Overall, after 14 days of application, the test subjects displayed skin elasticity, roughness and firmness characteristics that, on a calculated basis, would be found in skin roughly 10 years younger. After 28 days of application, the test subjects displayed skin physiology values that would be found in skin roughly 20 years younger. Notably, the subjects in the age group 56-65 displayed skin roughness that would be expected in subjects of 35.4 years. This corresponds to rejuvenating the roughness by 28.5 years within only 28 days (Figure 4).

[FIGURE 4 OMITTED]

Conclusion

Dry skin is a breeding ground for premature aging and eventually contributes to altered smoothness, elasticity and firmness. Hydrated skin, in contrast, is properly functional, looks smooth and young, and tends toward retarded skin aging. External moisturizers can be helpful. However, it is not just a matter of supplying the skin with additional moisture, but also of storing and retaining the moisture as long as possible.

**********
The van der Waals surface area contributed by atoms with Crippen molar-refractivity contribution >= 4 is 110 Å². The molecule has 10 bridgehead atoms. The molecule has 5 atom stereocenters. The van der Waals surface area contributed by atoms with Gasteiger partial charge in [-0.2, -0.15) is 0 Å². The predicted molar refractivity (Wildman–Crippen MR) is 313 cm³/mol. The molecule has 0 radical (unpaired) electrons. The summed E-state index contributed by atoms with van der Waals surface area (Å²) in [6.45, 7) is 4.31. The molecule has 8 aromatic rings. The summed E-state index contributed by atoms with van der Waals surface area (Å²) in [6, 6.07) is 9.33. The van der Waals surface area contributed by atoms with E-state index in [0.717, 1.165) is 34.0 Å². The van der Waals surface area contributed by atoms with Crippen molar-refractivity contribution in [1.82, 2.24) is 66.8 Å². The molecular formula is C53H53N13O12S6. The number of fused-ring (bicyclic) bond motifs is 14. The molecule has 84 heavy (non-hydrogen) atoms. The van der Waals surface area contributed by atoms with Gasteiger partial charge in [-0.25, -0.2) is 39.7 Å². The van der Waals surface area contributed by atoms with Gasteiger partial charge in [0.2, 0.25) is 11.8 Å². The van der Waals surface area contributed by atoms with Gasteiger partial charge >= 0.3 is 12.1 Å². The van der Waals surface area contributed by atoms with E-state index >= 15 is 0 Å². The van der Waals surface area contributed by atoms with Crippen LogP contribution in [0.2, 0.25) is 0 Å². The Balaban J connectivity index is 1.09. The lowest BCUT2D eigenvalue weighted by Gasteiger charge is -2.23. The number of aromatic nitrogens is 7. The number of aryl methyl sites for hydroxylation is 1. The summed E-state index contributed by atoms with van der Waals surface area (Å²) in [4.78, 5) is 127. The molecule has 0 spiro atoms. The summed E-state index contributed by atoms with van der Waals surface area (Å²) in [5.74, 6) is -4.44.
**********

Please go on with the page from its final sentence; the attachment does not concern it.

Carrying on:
Hydractin-LMF perfectly meets this requirement: Firstly the abbreviation LMF stands for a combination of extracts from lichen, moss and fem, which creates an effective moisturizer. Secondly the suffix LMF is also relates to the NMF; i.e., the sum of a large number of water-retaining substances whose main task consists of retaining water in the stratum corneum layer of the skin. Using the active ingredient can help to enrich the substances of the NMF in the upper layers of the skin, and thus delivers not only an immediate moisturizing effect, but also a moisture-retaining effect.